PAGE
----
Over the last year we've talked a lot about the fight to liberalize licensing requirements for a host of professions, including hair braiding. The problem, is that onerous state regulations make it very difficult for qualified individuals to deliver a variety of services to consumers, and that is especially true of professional hair braiders. Litigation is ongoing for the requirements currently imposed on braiding practitioners, and the result of those fights remains unclear.
Fortunately Missouri's Legislature isn't letting the licenscing fights just play out in the courts; rather, it's taking a proactive stance to these issues and is already considering legislation to resolve the hair braiding question once and for all.
Rep. Shamed Dogan, the lone African-American lawmaker on the Republican side of the aisle, said his plan to lift state regulations on African-style hair braiders could trigger the creation of jobs in minority communities if those businesses take the opportunity to expand.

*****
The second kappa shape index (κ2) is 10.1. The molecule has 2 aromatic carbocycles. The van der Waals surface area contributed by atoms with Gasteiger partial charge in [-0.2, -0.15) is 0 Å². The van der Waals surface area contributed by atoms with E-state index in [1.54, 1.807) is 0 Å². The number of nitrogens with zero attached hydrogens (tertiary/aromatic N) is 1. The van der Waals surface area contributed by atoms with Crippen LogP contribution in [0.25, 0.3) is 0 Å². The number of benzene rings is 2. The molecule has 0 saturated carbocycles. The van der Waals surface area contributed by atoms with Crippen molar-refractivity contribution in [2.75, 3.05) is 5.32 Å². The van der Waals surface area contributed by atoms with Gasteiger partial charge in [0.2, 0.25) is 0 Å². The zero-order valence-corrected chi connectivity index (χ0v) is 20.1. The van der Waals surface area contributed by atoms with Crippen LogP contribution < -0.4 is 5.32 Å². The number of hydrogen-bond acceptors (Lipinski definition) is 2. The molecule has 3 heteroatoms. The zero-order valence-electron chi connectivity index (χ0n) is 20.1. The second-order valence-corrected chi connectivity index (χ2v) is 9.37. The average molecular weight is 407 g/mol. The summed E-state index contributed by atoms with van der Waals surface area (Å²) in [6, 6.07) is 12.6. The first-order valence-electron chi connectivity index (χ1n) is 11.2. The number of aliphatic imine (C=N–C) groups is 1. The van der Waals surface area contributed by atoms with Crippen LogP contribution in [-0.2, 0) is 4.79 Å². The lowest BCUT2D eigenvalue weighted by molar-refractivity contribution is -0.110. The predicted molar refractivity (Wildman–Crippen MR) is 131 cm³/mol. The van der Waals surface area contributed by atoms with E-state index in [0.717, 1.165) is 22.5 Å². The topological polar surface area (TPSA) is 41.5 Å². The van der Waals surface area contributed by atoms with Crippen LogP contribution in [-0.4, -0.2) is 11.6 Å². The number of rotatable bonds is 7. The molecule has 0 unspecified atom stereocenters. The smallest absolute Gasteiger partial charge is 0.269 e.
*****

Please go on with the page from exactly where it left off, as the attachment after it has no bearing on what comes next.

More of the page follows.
Under current state law, a person needs to go through a cosmetology school and complete 1,500 hours of training in order to obtain a license to legally braid hair.
Dogan’s measure would not require hair braiders to obtain a license. Instead, they would need to register with a board and receive a brochure including information about infections and disease control.
As my colleagues and I have reiterated time and again, licensing laws should not unduly burden qualified practitioners in a field or otherwise prevent consumers from easily accessing services and care that, but for government, they could readily receive. That argument is especially easy to make when it comes to hair braiding. Incumbent interests in the cosmetology industry should not be empowered to lock out professionals who are fully qualified to serve their fellow Missourians, and for too long that has not been the case.
Kudos to the supporters of reforms like this one; hopefully we'll see some progress in this area by session's end.